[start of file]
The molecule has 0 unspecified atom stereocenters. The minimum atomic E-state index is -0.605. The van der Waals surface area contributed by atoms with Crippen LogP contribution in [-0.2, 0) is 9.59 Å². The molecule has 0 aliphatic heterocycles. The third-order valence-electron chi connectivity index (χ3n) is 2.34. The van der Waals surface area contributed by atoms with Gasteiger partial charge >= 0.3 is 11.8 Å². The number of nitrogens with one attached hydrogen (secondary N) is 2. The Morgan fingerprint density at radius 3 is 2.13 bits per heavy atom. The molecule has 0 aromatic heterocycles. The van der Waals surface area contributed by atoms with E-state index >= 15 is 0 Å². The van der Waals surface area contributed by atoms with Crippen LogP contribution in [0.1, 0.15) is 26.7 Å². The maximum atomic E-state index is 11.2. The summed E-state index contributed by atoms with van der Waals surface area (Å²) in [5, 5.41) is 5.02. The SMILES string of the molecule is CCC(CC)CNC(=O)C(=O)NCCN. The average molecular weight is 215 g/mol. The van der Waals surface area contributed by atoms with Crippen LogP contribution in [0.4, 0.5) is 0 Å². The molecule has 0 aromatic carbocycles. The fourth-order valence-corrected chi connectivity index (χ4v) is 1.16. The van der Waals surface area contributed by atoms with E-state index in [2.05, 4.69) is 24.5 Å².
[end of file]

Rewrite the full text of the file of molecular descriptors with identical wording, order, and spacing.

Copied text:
The molecule has 0 unspecified atom stereocenters. The minimum atomic E-state index is -0.605. The van der Waals surface area contributed by atoms with Crippen LogP contribution in [-0.2, 0) is 9.59 Å². The molecule has 0 aliphatic heterocycles. The third-order valence-electron chi connectivity index (χ3n) is 2.34. The van der Waals surface area contributed by atoms with Gasteiger partial charge >= 0.3 is 11.8 Å². The number of nitrogens with one attached hydrogen (secondary N) is 2. The Morgan fingerprint density at radius 3 is 2.13 bits per heavy atom. The molecule has 0 aromatic heterocycles. The van der Waals surface area contributed by atoms with E-state index >= 15 is 0 Å². The van der Waals surface area contributed by atoms with Crippen LogP contribution in [0.1, 0.15) is 26.7 Å². The maximum atomic E-state index is 11.2. The summed E-state index contributed by atoms with van der Waals surface area (Å²) in [5, 5.41) is 5.02. The SMILES string of the molecule is CCC(CC)CNC(=O)C(=O)NCCN. The average molecular weight is 215 g/mol. The van der Waals surface area contributed by atoms with Crippen LogP contribution in [0.4, 0.5) is 0 Å². The molecule has 0 aromatic carbocycles. The fourth-order valence-corrected chi connectivity index (χ4v) is 1.16. The van der Waals surface area contributed by atoms with E-state index in [2.05, 4.69) is 24.5 Å².